That's Jimmy McKinney, Vashon's 6-foot-3-inch senior guard. University of Missouri fans are going to write songs about Jimmy, name their babies after Jimmy, go to Final Four tournaments with Jimmy.
"Signing McKinney is absolutely huge," gushes Scott Welman, a Kansas City attorney and die-hard MU alum. "In my mind, we're getting another Anthony Peeler [the NBA star from Paseo High and Mizzou]. Now that we've signed the best player in the state, this helps us compete for the best players out of state -- something we've never been able to do. Norm [Stewart] couldn't get a connection or ingrain himself with St. Louis coaches. Quin has done that, and this will help us stay on top."
Jimmy is the first African-American player out of St. Louis' inner-city high schools to sign with Mizzou in more than thirty years. According to rival coach Bob Steiner of DeSmet, McKinney is also one of the finest players of the same period. "Jimmy McKinney is the best player to come out of the St. Louis area since JoJo White," Steiner says.
JoJo White was an All-American guard at the University of Kansas in the mid 1960s. He helped the U.S. team win an Olympic gold medal in Mexico City in 1968 and was a seven-time All-Star for the Boston Celtics.
Despite Mizzou's three impressive victories in this year's NCAA Tournament, Snyder's MU teams have mostly disappointed. They have finished sixth in the Big 12 Conference three straight years and have rarely played up to their talent.
Snyder isn't the only MU Tiger in the Hearnes Center watching Jimmy. Just to the right of the east basket sit several members of the MU basketball team. "They're excited to watch their future teammate play," Snyder says. Kareem Rush, Arthur Johnson, Travon Bryant, Josh Kroenke and other players have given up a portion of their Saturday night to come see Jimmy do his thing.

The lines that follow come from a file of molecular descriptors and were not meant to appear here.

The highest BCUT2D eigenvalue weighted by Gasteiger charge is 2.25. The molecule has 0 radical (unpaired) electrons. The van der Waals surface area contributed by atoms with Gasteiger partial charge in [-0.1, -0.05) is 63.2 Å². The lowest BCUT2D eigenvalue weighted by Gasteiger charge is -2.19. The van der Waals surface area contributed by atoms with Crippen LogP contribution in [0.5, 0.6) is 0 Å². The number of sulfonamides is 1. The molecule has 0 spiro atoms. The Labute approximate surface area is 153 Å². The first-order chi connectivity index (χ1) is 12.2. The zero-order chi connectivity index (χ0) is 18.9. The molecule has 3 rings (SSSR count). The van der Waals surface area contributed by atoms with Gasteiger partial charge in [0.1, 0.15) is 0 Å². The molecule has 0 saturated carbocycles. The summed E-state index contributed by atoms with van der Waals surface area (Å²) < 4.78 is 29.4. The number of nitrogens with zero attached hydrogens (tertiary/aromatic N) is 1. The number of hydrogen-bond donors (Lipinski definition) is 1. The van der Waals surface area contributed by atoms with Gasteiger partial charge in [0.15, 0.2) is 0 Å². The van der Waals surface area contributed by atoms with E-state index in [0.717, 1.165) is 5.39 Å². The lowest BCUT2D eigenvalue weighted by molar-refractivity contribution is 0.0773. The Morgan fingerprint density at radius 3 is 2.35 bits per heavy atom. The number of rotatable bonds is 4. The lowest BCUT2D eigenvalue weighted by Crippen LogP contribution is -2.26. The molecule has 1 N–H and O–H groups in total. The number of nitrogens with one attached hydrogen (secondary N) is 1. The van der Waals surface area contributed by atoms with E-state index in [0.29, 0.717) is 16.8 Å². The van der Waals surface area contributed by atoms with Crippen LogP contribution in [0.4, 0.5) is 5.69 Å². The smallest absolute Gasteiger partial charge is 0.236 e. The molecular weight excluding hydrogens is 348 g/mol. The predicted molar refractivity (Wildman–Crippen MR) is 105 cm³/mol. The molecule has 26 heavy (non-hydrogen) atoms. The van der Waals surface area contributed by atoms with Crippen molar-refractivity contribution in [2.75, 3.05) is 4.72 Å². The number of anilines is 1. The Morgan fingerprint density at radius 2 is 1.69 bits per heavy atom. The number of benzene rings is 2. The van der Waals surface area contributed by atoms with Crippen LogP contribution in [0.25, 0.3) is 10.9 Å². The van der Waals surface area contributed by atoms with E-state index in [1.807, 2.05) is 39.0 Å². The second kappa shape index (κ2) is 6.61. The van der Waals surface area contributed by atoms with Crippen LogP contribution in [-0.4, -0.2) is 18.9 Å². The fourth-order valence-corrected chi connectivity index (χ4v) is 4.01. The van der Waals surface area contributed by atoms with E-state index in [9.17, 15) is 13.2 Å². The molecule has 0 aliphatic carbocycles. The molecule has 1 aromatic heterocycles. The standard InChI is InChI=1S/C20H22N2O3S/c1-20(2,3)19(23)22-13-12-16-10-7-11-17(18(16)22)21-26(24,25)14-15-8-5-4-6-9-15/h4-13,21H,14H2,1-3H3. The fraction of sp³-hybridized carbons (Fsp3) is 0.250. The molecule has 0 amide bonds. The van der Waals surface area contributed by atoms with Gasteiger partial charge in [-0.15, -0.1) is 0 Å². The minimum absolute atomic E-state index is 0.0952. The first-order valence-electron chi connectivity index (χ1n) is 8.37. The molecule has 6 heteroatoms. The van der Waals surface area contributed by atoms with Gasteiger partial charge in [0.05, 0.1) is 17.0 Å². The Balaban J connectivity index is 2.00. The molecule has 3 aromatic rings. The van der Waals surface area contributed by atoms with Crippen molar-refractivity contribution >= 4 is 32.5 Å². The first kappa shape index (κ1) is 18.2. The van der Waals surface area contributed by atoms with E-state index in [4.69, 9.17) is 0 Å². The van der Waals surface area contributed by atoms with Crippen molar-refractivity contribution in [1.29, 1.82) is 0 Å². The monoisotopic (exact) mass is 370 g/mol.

Rush watches McKinney and his Vashon teammates destroy DeSmet 82-27 for the largest-ever margin of victory in a 4A championship game. "We're here to show our support for him," explains Rush. When asked how it feels to have such a star-studded audience attend his final high school game, McKinney smiles and laughs. "They've got to support me," McKinney says. "I'm going to be their teammate next year." After a slow start, McKinney almost outscores DeSmet by pouring in 26 points from almost every spot on the floor. His performance is sensational.
Floyd Irons has coached at Vashon for 29 years. The black coach was fiercely critical of Mizzou in the early and mid-1990s, after a ten-year period during which observers said only two African-American basketball players graduated from the university. Over the years, Irons discouraged black families from sending their high-school graduates to Tiger country, once telling the St. Louis Post-Dispatch: "It can be rough in Boone County for African-American kids, and Norm will have to change that unless he wants the fingers pointed at him."
Now Irons makes little of the dispute. "I don't see Jimmy as some sort of Jackie Robinson," huffs Irons. "I don't see Jimmy as a pioneer." Irons then turns to McKinney. "Do you think you're a pioneer, Jimmy?" Jimmy looks his coach in the eye and then lets out a low, "Awww, no."
Don't believe it. Jimmy might be the most important pioneer to head west from the Gateway City since Lewis went for a hike with Clark.